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At ArchitectureWeek magazine, we use a four part test for green building, a "Four Leaf Green" standard for full-spectrum climate-stabilizing and environmentally-responsible buildings:
One - Maximum Overall Sustainability
As in LEED and comparable international overall sustainable building standards, including prioritizing reuse of existing structures, especially when they have cultural as well as construction value.
Two - Minimum Carbon Footprint
As in Energy Star and the UK Zero-Carbon Housing standard, and other increasingly strict prerequisite standards for limiting building carbon-equivalent footprints, and general energy consumption, over the full design-build-occupy cycle.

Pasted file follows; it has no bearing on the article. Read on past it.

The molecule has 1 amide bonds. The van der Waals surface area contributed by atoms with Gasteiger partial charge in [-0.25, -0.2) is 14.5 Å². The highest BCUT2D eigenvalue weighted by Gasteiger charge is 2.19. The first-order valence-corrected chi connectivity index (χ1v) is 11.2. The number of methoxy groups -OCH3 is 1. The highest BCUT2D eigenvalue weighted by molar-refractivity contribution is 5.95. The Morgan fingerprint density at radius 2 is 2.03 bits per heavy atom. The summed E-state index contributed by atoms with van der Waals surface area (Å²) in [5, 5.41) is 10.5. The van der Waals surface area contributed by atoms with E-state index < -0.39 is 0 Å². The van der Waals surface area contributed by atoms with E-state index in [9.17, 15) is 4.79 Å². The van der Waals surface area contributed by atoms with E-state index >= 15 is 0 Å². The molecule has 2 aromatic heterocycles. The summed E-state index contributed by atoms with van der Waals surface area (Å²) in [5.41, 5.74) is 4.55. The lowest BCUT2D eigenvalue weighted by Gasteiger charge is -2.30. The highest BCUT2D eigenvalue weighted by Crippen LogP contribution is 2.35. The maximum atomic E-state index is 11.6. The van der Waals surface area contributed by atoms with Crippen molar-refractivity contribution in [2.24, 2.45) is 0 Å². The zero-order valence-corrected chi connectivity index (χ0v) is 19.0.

Three - Effective Location
Buildings are built in locations that reduce VMT by regional geography and by walkable access to frequent transit. As in the 'Living Building Challenge', buildings are built on brownfield sites or otherwise in such a way as to maintain existing natural carbon storage, ecosystem services, and biodiversity.
Four - Appropriate Size
Buildings are measured and evaluated to standards that account for climate and environmental impacts on a per-occupant basis, as well as on a per-building-area basis. Size matters, as well as efficiency.
Location is especially important, though sometimes overlooked, since the greenest building in a sprawl location will probably have a higher overall carbon footprint than an average contemporary building in a walkable urban neighborhood.
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